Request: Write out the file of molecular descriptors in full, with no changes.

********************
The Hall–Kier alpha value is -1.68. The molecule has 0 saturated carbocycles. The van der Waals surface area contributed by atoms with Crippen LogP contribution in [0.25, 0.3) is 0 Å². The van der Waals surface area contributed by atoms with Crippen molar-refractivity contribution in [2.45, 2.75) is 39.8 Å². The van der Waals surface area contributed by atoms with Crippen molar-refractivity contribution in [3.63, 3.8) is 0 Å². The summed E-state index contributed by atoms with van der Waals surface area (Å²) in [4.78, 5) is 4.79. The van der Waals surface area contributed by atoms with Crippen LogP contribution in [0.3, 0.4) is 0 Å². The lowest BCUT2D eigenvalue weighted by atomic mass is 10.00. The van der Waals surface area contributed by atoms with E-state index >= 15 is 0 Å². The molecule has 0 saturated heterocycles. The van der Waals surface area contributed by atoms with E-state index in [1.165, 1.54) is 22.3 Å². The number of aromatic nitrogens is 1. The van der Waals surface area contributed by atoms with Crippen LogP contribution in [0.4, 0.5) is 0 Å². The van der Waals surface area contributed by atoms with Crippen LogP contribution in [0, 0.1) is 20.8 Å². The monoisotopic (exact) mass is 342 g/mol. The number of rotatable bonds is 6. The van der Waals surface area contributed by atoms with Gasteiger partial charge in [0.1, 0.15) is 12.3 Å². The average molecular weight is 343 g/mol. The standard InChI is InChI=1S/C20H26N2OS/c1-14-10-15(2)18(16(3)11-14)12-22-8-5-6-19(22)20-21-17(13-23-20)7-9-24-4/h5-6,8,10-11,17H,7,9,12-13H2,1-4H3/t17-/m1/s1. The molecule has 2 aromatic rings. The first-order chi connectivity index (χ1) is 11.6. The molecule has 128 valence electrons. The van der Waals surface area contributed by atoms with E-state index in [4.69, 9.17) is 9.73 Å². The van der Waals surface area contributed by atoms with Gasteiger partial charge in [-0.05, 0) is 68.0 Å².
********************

The Hall–Kier alpha value is -1.68. The molecule has 0 saturated carbocycles. The van der Waals surface area contributed by atoms with Crippen LogP contribution in [0.25, 0.3) is 0 Å². The van der Waals surface area contributed by atoms with Crippen molar-refractivity contribution in [2.45, 2.75) is 39.8 Å². The van der Waals surface area contributed by atoms with Crippen molar-refractivity contribution in [3.63, 3.8) is 0 Å². The summed E-state index contributed by atoms with van der Waals surface area (Å²) in [4.78, 5) is 4.79. The van der Waals surface area contributed by atoms with Crippen LogP contribution in [0.3, 0.4) is 0 Å². The lowest BCUT2D eigenvalue weighted by atomic mass is 10.00. The van der Waals surface area contributed by atoms with E-state index >= 15 is 0 Å². The molecule has 0 saturated heterocycles. The van der Waals surface area contributed by atoms with E-state index in [1.165, 1.54) is 22.3 Å². The number of aromatic nitrogens is 1. The van der Waals surface area contributed by atoms with Crippen LogP contribution in [0.4, 0.5) is 0 Å². The van der Waals surface area contributed by atoms with Crippen LogP contribution in [0, 0.1) is 20.8 Å². The monoisotopic (exact) mass is 342 g/mol. The number of rotatable bonds is 6. The van der Waals surface area contributed by atoms with Gasteiger partial charge in [0.1, 0.15) is 12.3 Å². The average molecular weight is 343 g/mol. The standard InChI is InChI=1S/C20H26N2OS/c1-14-10-15(2)18(16(3)11-14)12-22-8-5-6-19(22)20-21-17(13-23-20)7-9-24-4/h5-6,8,10-11,17H,7,9,12-13H2,1-4H3/t17-/m1/s1. The molecule has 2 aromatic rings. The first-order chi connectivity index (χ1) is 11.6. The molecule has 128 valence electrons. The van der Waals surface area contributed by atoms with E-state index in [4.69, 9.17) is 9.73 Å². The van der Waals surface area contributed by atoms with Gasteiger partial charge in [-0.05, 0) is 68.0 Å².